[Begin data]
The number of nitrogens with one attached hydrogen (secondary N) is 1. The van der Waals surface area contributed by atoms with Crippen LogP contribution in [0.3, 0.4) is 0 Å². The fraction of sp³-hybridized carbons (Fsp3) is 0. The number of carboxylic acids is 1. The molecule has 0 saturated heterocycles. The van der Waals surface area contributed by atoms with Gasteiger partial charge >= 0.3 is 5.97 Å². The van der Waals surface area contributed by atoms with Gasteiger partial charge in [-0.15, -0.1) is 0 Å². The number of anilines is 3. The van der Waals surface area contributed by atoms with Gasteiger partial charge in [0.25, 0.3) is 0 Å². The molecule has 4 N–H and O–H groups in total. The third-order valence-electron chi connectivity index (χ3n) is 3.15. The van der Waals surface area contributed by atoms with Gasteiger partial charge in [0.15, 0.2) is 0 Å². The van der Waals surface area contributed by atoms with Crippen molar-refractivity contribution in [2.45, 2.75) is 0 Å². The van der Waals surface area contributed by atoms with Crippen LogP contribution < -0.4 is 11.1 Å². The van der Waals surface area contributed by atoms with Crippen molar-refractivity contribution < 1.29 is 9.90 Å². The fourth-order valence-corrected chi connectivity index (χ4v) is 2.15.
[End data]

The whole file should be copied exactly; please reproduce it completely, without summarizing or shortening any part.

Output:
The number of nitrogens with one attached hydrogen (secondary N) is 1. The van der Waals surface area contributed by atoms with Crippen LogP contribution in [0.3, 0.4) is 0 Å². The fraction of sp³-hybridized carbons (Fsp3) is 0. The number of carboxylic acids is 1. The molecule has 0 saturated heterocycles. The van der Waals surface area contributed by atoms with Gasteiger partial charge >= 0.3 is 5.97 Å². The van der Waals surface area contributed by atoms with Gasteiger partial charge in [-0.15, -0.1) is 0 Å². The number of anilines is 3. The van der Waals surface area contributed by atoms with Gasteiger partial charge in [0.25, 0.3) is 0 Å². The molecule has 4 N–H and O–H groups in total. The third-order valence-electron chi connectivity index (χ3n) is 3.15. The van der Waals surface area contributed by atoms with Gasteiger partial charge in [0.15, 0.2) is 0 Å². The van der Waals surface area contributed by atoms with Crippen molar-refractivity contribution in [2.45, 2.75) is 0 Å². The van der Waals surface area contributed by atoms with Crippen LogP contribution < -0.4 is 11.1 Å². The van der Waals surface area contributed by atoms with Crippen molar-refractivity contribution < 1.29 is 9.90 Å². The fourth-order valence-corrected chi connectivity index (χ4v) is 2.15.